COLUMBUS, Ohio — While we’re all watching how the pandemic is impacting humans, researchers across the country are finding COVID-19 is rampant among another species: deer.
And that could ultimately put us at risk for new mutations.
Researchers with Ohio State’s College of Veterinary Medicine first asked the question during last winter’s surge: Could animals around us be catching COVID too?
“The fact that the virus likely came out of animals, and then entered into humans, certainly entered the idea of maybe it could end up back in another animal species,” said Dr. Andrew Bowman, an associate professor.
Dr. Bowman says in January 2021, they started testing animals – pets, farm animals, and those in the wild around us. The most interesting results came from Northeast Ohio, where Cleveland Metroparks Natural Resources division tested 360 dead deer, culled as part of its management program in Cuyahoga and Medina counties.
“We sampled those deer and, and about a third of them tested positive for SARS-CoV-2, the virus causing COVID-19,” he said. “That was really the first time that we've detected the virus in a free-ranging species and, and not just Ohio, but in the world.”
The peer-reviewed results, just published by the scientific journal Nature, show showed deer to deer transmission, as well as at least six so-called “spillover” events where deer caught the virus from us.
“That's the question we've scratching our heads on, because like I said, it didn't happen once. It happened at least six times. And probably more than that. The question is, how's that happening?” said Dr. Bowman. “We certainly could have people contaminating the environment that deer living in, whether that's contaminated wastewater, trash, feeding stations. It's really unclear how would happen.”
While there’s no evidence yet of deer to human transmission, it’s possible. And that could complicate the path out of the pandemic. “Any animal host becomes infected and they're able to maintain it, that changes SARS-CoV-2, right? Forever…If we don't continue to look at the animals, we may have variants arising in animal populations that then threaten human health,” said Bowman.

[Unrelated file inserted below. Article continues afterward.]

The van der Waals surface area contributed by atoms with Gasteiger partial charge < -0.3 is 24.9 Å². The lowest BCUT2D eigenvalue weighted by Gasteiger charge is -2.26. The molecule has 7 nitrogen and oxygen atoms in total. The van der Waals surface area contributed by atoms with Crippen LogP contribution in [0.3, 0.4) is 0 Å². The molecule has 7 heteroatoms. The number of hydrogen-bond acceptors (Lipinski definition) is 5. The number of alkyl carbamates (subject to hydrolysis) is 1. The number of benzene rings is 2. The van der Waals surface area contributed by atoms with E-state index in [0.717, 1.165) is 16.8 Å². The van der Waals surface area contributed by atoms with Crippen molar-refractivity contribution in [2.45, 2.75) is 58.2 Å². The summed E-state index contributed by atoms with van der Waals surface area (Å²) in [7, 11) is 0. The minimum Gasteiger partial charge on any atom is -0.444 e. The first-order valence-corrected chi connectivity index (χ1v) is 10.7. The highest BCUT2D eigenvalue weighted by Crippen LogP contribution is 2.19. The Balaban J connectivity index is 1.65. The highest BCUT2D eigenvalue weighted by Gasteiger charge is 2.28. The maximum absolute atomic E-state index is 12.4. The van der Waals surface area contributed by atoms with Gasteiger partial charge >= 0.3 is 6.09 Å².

“To me, it's another fascinating question of who's giving what to whom,” he added. “We just have to remember, we're not the only species living in this environment. We're sharing not only the landscape, but our pathogens move between species as well.”
Other research in nearby states is backing the findings – and expanding. The American Rescue Plan provided $6 million dollars for the USDA to study coronavirus in white-tailed deer now happening in some 30 states.
“We have ongoing surveillance piggy-backing on this finding. We expanded deer surveillance across the state of Ohio,” said Dr. Bowman. Those results are likely to come in the spring. Dr. Bowman says as we humans see omicron spike, animals could too.
Even when infected in labs under experimental conditions, deer don’t seem to show clinical signs of illness.
“I'm not gonna be surprised by that,” he said. “What's the prevalence now? Have things changed in the deer population? And what's the transmissibility from deer to humans? Questions we really don't have answers to at this point.”
USDA Public Affairs Specialist Tanya Espinosa told 3News that threat of spillover while low, is real, and part of the USDA funding will create an early warning system to alert public health about emerging disease in animals to prevent or limit the next outbreak.
It’s smart to avoid concentrating deer at backyard feeders or in hunting situations. Hunters, or others in close contact with deer, might consider masking, or using other PPE until we understand the risk better. The USDA says properly handled and cooked venison should be safe to eat.